Just one year after the opening of Air (now Galactica), Alton Towers’ most technologically advanced roller coaster, we expected they would continue to install attractions to keep the park up to speed with the industry, little did we know that something so huge was in the pipeline for 2005!

Wooden rollercoasters were already popular amongst enthusiasts and, with the likes of Megaphobia opening in Oakwood, they were gaining more respect from the general public. It’s always been known that John Wardley’s dream was to build a woodie in a UK park, but Alton Towers presented an array of issues due to the strict local planning issues with regards to noise levels, deforestation and the tree line.

On March 3rd 2003, Alton Towers submitted plans to Staffordshire Moorlands District Council for a giant wooden rollercoaster, stretching over from a site behind Ug Land to Forbidden Valley! The scale of this out and back roller coaster was huge and with near 200ft drops in the site’s topography it had the potential to be one of the world’s most exciting rides. We visited the planning office on Tuesday 18th March, obtaining the following information and images of the plans.

The proposed wooden rollercoaster was an out and back ride, with the station located in an area behind Corkscrew’s photo booth, meaning the existing ride wouldn’t have been affected. The trains, with a capacity of 30 guests (5 cars of 6 people), would exit the station and climb a lift hill up to tree level. The layout then makes its way out towards Forbidden Valley through the woodlands, navigating a number of turns and drops with the track keeping quite close to the terrain, resulting in drops of around 200ft. The layout would have come within feet of Galactica (then Air), appearing through the woodlands near its queue line bridge where a second lift hill, slightly smaller than the first, would have been located. The coaster would then travel back towards Dark Forest (then Ug Land), through the woodlands.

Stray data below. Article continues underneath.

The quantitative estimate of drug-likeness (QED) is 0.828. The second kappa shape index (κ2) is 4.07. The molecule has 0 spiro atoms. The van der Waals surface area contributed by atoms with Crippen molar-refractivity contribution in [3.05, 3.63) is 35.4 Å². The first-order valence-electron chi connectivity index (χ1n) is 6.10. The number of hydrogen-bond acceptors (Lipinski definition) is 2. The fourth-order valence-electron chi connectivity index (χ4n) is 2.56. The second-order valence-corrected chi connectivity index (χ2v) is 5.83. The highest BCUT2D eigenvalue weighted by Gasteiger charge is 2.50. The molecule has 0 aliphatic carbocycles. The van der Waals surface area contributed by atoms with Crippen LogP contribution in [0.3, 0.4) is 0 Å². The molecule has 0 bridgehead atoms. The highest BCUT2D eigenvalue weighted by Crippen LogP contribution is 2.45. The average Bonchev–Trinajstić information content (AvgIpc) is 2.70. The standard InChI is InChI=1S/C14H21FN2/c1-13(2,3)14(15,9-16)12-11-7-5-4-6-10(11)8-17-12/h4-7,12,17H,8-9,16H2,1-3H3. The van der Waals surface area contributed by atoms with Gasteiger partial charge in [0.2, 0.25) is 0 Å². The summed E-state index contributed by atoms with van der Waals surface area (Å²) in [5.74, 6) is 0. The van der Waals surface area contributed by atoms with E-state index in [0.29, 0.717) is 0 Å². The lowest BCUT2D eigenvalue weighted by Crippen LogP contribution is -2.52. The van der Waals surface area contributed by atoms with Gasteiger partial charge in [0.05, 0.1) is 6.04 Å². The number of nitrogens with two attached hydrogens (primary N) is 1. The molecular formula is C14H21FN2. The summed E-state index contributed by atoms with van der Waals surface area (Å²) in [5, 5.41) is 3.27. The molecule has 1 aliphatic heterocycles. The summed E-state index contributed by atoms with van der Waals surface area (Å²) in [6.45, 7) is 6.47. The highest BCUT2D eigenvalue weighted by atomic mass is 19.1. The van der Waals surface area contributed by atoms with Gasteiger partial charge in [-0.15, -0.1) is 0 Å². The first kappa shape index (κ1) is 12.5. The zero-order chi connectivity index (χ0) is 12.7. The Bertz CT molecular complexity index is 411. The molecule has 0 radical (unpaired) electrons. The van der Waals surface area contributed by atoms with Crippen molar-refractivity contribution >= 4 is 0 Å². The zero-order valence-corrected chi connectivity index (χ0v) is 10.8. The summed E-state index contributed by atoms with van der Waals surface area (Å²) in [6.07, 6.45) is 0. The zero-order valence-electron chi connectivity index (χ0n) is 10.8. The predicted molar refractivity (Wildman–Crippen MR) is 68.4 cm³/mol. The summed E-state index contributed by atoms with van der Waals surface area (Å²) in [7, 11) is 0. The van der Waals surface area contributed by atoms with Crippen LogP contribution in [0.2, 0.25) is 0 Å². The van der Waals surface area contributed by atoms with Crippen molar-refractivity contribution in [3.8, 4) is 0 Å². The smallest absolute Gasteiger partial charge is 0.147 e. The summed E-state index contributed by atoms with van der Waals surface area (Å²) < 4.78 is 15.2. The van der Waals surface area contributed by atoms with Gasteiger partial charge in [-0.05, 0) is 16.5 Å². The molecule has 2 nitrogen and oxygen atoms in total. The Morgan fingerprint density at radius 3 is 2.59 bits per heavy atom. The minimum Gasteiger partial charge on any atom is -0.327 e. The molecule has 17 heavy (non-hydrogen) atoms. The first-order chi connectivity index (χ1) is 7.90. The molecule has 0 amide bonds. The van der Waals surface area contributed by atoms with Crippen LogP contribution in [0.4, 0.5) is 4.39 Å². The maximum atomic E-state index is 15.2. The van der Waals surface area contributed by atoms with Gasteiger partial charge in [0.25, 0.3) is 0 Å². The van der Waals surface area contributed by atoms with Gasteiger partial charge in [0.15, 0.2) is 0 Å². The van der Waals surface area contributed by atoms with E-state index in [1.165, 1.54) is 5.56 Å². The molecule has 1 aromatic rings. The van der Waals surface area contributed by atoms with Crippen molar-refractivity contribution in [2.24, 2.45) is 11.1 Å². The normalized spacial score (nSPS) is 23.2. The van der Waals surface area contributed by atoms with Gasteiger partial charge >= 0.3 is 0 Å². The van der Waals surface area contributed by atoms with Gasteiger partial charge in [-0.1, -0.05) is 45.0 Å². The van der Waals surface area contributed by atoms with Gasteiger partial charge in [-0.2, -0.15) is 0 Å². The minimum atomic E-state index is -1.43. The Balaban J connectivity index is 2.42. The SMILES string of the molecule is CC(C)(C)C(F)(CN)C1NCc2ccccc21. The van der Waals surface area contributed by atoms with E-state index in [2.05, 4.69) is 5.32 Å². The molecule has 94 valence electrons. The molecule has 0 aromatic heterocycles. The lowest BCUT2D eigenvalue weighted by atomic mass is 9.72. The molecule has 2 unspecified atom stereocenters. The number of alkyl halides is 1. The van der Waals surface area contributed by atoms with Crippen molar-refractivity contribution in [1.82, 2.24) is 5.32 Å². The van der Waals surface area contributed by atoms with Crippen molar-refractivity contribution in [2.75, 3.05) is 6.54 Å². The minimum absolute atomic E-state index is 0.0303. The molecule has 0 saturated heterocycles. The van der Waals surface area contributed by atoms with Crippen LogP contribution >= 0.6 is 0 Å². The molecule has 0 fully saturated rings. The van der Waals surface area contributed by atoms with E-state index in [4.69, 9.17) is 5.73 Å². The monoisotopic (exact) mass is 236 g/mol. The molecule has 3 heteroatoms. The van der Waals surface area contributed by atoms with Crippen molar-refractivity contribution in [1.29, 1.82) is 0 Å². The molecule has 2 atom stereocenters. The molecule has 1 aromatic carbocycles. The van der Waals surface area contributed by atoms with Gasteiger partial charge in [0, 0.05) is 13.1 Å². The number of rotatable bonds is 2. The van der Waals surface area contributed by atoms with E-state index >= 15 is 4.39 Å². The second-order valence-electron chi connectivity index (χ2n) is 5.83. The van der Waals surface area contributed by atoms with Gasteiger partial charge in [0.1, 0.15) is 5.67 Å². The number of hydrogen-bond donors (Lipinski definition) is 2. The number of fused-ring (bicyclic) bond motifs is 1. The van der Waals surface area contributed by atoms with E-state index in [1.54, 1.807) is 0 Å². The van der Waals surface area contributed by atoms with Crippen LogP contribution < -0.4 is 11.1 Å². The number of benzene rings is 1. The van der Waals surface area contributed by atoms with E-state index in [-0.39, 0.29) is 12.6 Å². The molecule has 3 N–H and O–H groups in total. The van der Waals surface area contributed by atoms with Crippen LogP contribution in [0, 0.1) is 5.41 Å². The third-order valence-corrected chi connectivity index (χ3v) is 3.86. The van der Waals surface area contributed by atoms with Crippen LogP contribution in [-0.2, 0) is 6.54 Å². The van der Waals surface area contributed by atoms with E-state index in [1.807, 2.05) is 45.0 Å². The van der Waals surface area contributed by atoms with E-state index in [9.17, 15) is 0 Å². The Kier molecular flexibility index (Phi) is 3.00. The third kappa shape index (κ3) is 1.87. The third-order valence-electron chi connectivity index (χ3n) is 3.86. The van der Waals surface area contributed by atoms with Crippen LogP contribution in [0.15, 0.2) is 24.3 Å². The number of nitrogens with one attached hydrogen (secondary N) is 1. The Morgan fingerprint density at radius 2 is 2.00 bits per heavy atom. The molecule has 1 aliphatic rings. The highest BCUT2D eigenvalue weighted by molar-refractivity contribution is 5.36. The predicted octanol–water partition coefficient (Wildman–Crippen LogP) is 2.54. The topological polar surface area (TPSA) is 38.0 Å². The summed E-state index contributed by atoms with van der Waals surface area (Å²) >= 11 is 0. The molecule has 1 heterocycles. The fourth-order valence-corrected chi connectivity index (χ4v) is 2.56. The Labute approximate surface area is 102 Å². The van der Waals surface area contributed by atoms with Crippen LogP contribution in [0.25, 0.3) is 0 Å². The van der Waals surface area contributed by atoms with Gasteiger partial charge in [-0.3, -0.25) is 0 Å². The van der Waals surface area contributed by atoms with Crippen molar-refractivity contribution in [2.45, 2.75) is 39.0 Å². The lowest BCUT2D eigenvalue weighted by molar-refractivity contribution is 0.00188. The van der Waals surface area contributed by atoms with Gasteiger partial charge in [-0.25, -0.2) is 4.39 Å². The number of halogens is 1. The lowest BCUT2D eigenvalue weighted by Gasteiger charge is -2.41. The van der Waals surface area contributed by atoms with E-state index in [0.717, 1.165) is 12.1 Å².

Planning Issues

All new rides at Alton Towers have to meet strict planning regulations due to the nature of the Resort’s site. The first problem to overcome is the tree line; rides should not spoil the view and go above the tree line. The proposed coaster was mostly below the tree line with the exception of the second lift hill, which came to about the same height as Galactica’s inline twist. According to the supplementary tree guide, 142 trees would have needed to be removed (12% of trees in ride area, but less than 2% in the woodland area), with all these trees listed by height, type, exact location and condition in the planning documents. It is understandable that trees would have to unavoidably be removed, but this number may have posed some concern for the environmental agency and local authority. A supplementary report included data from Megaphobia at Oakwood, stating that noise pollution alone wouldn’t have provided grounds to dismiss this application.

A meeting was scheduled to take place in the first week of April 2003 to determine the outcome of the application. Had the application been successful it would likely have been a world record breaking rollercoaster, hence why it was stated to be aimed at adults and older teenagers, most probably the 18-21 age bracket that Oblivion was marketed at.

What Happened?

Unfortunately the wooden roller coaster plans were withdrawn, due to issues regarding the noise and height of the coaster. Alton Towers said they intended to resubmit an amended plans but these never came to fruition.

However, in April 2015, around 12 years on from the rejection of the original plans, it appeared Alton Towers were reconsidering the prospect of installing a wooden coaster. A ‘Formal Screening Option’ gave details of a ride of “timber truss construction”, indicating at least a wooden hybrid if not a full woodie, to be located on the side of the valley closest to Forbidden Valley. However, these plans then morphed into Wicker Man, which opened on the former site of The Flume in 2018.